Let Faswall Be Your Foundation For a Green Home

ICF no foam foundation
Photo Credit: Robert Laporte
Note the exposed Faswall green building blocks visible in the foundation. Photo Credit: Robert Laporte.

Several properties make Faswall green building blocks ideal for foundations.

Faswall green building blocks are perfect for homes, outbuildings, commercial centers and many other types of structures. But if you already have the perfect building material in mind, or have a beautiful home that simply needs a new foundation, we can help.

Several properties make Faswall green building blocks ideal for foundations. They are made with a blend of concrete and wood, which means they are strong, long-lasting and will not rot. Their mineralized wood construction means they resist mold, mildew and pests such as termites and carpenter ants. If you plan to finish a basement in the home, you can rest assured knowing that Faswall makes warm spaces with superior indoor air quality.

Green Building Foundation

EcoNest in Ashland, Oregon uses Faswall green building blocks in many of their homes’ foundations. They are a perfect example of why the product creates a long-lasting, stable and sustainable base for your home.

EcoNest was founded by Robert Laporte and Paula Baker-Laporte FAIA in 1996. The company specializes in helping professional and DIY home builders create homes with straw-clay walls, timber framing, earthen walls and other natural materials. Their motto reads, “Why leave nature behind when you go through your front door?”

Paula started exploring natural, non-toxic building materials out of necessity. She developed extreme chemical sensitivity after working as an architect for many years. “I thought, ‘If it’s making me sick, it’s probably not good for anyone,’” she says.

Photo Credit: Jonathan Shaw
Photo Credit: Jonathan Shaw

That led her to explore building biology, or the art and science of building natural, ecological, healthy homes. “It’s about human health in the built environment,” she says. “It’s not just about using non-toxic materials, but looking at things that will really help people thrive.”

According to the International Institute for Building-Biology and Ecology, this philosophy also encourages people to do things like use natural cleaning products, create nurturing places to sleep and incorporate health-supporting color schemes into their homes.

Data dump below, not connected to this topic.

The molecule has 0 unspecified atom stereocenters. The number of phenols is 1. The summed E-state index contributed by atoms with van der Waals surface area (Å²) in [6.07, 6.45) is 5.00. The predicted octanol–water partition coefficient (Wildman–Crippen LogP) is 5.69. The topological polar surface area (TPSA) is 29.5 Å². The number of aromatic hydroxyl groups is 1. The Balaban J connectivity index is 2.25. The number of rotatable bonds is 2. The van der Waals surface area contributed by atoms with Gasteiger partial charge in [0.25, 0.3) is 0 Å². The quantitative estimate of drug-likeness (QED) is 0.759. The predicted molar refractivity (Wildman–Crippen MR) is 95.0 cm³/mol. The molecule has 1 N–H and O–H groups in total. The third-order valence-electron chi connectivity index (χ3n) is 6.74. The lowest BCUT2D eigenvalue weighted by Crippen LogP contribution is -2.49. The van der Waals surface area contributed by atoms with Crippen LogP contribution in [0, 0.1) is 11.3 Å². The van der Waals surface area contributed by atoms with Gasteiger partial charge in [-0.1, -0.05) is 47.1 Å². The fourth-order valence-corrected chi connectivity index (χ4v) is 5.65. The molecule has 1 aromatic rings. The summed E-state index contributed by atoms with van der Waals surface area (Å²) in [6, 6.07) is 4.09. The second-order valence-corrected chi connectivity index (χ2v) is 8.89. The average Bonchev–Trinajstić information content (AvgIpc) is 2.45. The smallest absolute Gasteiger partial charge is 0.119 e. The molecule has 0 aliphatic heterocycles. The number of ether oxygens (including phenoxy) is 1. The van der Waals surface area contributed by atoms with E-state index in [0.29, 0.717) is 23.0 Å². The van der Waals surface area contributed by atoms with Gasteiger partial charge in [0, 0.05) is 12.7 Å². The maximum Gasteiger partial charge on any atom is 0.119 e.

A carpenter by training, Robert found out early in his career that most building materials were made from “really nasty, toxic ingredients.” He started researching natural building materials and discovered the clay-straw blend in the 1990s. It was an ideal complement to timber-frame construction he loved. He made building with those materials and teaching others to use them his life’s work.

Sustainable Foundation for Natural Building

If Robert could, he would build with nothing but timber, clay and straw. But all of them would rot if placed directly in or on the ground. That’s where Faswall green building blocks come in. For nearly all his buildings, Robert begins by pouring a concrete foundation. He then uses Faswall for the foundation’s stem wall. Three to five rows of block are dry-stacked, depending on site conditions and grades. Once in place the hollow cores are filled with concrete and rebar as required. Just like that, the stem wall is finished.

Photo Credit: Jonathan Shaw
Photo Credit: Jonathan Shaw

“Right away I really enjoyed working with Faswall,” Robert says. Since he was trained as a carpenter, the blocks’ high wood content made them seem familiar. The fact that they can be cut with normal wood saws and drilled with normal wood bits is a definite plus.

Faswall green building blocks fit right in with EcoNest’s philosophy of using non-toxic ingredients that provide great indoor air quality. Faswall’s wood-concrete mix is completely inert and will not off-gas into the home.

That’s one of the many things Paula appreciates about Faswall. They’re vapor-open, which means they do not allow moisture to build up in the home. They’re made with 60 percent recycled wood, which makes them more eco-friendly.

“It’s a sublimely simple system,” she says. “I feel comfortable recommending it in different parts of the country where I don’t know if there are skilled professionals in different fields” such as masonry work.

Paula and Robert’s own 1,710-square-foot EcoNest is an example of all their recommended building techniques. The two-bedroom, two-bathroom structure has timber-framed walls, straw-clay insulation and a Faswall foundation. Walking through the front door, the first thing you notice is a picture window with an inviting window seat on the far wall of the living area. Next to it is a small kitchen with a deck and a path that leads to the garden.

Photo Credit: Jonathan Shaw
Photo Credit: Jonathan Shaw

Paula’s office is located near the front of the house. She’s grateful to do her design, consulting and writing from home, especially since it’s such a comforting environment. Her favorite features include a masonry heater and earthen walls. “They give the house a very peaceful, settling feeling,” she says.

EcoNest homes, just like many other homes built with Faswall, follow the trend toward homes that are better for the planet, but better for people as well. “There’s no price for health,” Robert says. “You can talk about cost per square foot all day long, but what’s the cost per square foot for your health?”

Would you like to discuss using Faswall for your foundation, basement, or even your whole home? Please contact us.

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